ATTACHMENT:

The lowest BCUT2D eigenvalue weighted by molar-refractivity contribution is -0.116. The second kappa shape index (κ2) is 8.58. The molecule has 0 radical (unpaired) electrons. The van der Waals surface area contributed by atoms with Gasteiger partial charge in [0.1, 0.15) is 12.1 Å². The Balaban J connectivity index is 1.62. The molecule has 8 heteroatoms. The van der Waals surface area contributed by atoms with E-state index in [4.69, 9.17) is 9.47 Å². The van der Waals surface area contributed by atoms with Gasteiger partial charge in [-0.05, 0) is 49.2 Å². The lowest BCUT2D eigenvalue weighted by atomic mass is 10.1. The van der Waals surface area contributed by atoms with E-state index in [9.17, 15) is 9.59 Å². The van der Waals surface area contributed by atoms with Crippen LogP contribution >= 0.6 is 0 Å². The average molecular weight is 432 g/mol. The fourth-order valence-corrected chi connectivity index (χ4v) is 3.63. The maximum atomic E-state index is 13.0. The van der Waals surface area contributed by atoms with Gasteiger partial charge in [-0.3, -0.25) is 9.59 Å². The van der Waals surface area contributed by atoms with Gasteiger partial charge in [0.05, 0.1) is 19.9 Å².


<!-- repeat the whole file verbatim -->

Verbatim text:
The lowest BCUT2D eigenvalue weighted by molar-refractivity contribution is -0.116. The second kappa shape index (κ2) is 8.58. The molecule has 0 radical (unpaired) electrons. The van der Waals surface area contributed by atoms with Gasteiger partial charge in [0.1, 0.15) is 12.1 Å². The Balaban J connectivity index is 1.62. The molecule has 8 heteroatoms. The van der Waals surface area contributed by atoms with E-state index in [4.69, 9.17) is 9.47 Å². The van der Waals surface area contributed by atoms with Gasteiger partial charge in [-0.05, 0) is 49.2 Å². The lowest BCUT2D eigenvalue weighted by atomic mass is 10.1. The van der Waals surface area contributed by atoms with E-state index in [9.17, 15) is 9.59 Å². The van der Waals surface area contributed by atoms with Crippen LogP contribution >= 0.6 is 0 Å². The average molecular weight is 432 g/mol. The fourth-order valence-corrected chi connectivity index (χ4v) is 3.63. The maximum atomic E-state index is 13.0. The van der Waals surface area contributed by atoms with Gasteiger partial charge in [-0.3, -0.25) is 9.59 Å². The van der Waals surface area contributed by atoms with Gasteiger partial charge in [0.05, 0.1) is 19.9 Å².